Making STEAM Come Alive For Students
School transformation calls for innovation and evolving learning models that encourage students to take a role in their education. Shifting the classroom paradigm from an audience of passive students to one of engaged learners, immersed students are in authentic activities that call upon them to become engineers, computer programmers, mathematicians, or scientists for the day and perhaps discover their life’s calling.
Educational models that encourage learners to ask questions and to work through problems, to find their own solutions and discover their learning potential, pave the way for cultivating a society of innovators. One of these models, STEAM, blends sciences, technology, engineering, art and math for integrated and collaborative learning experiences. This evolution in instruction calls for the transformation of the learning space itself.
Chad Johnson, project designer at Page, led the architectural teams on the Trinity Episcopal School campus over the past ten years of phased implementation, growing a PK-3 school for 200 students to a PK-8 campus of 540. Chad expanded the architectural design approach to create active learning spaces as well as express the building components as a tool for learning.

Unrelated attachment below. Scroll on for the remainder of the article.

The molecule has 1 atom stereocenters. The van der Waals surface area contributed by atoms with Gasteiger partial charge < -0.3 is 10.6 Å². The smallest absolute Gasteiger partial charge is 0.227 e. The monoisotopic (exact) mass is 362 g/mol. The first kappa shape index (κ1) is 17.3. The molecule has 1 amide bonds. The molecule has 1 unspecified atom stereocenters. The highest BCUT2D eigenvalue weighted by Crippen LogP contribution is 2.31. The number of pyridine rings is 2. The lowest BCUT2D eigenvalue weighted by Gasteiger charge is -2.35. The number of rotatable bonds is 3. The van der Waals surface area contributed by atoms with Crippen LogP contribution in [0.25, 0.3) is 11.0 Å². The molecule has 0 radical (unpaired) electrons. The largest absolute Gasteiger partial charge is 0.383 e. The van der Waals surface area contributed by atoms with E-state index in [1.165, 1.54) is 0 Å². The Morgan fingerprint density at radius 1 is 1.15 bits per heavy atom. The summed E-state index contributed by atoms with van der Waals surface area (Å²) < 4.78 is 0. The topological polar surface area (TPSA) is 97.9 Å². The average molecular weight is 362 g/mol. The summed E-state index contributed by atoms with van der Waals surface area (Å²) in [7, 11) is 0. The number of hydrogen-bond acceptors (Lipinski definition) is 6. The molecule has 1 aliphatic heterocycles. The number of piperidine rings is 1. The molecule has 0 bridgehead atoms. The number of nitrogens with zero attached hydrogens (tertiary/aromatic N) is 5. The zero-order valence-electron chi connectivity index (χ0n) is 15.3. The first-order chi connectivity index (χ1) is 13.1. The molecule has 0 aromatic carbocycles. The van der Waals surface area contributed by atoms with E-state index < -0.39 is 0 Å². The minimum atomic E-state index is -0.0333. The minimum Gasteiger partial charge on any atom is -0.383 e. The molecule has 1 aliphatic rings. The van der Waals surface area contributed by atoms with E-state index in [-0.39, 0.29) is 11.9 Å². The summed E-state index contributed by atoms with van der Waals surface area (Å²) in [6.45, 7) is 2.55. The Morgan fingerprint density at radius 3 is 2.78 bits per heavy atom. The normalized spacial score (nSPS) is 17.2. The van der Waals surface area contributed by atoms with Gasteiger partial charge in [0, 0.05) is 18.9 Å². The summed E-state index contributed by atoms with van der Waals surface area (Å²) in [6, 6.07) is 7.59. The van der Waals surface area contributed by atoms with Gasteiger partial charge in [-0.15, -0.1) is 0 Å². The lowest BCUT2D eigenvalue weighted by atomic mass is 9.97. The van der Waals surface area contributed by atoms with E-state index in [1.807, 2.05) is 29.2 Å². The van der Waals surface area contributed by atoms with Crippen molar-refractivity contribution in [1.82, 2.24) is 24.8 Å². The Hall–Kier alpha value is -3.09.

Trinity is just one of many academic projects at Page where architecture supports experiential STEAM learning. Chad also participated in Trinity’s STEAMFest 2015 – a celebration of innovation and problem solving where he shared his own passion for architecture and the design process and assisted the students in their creative play.
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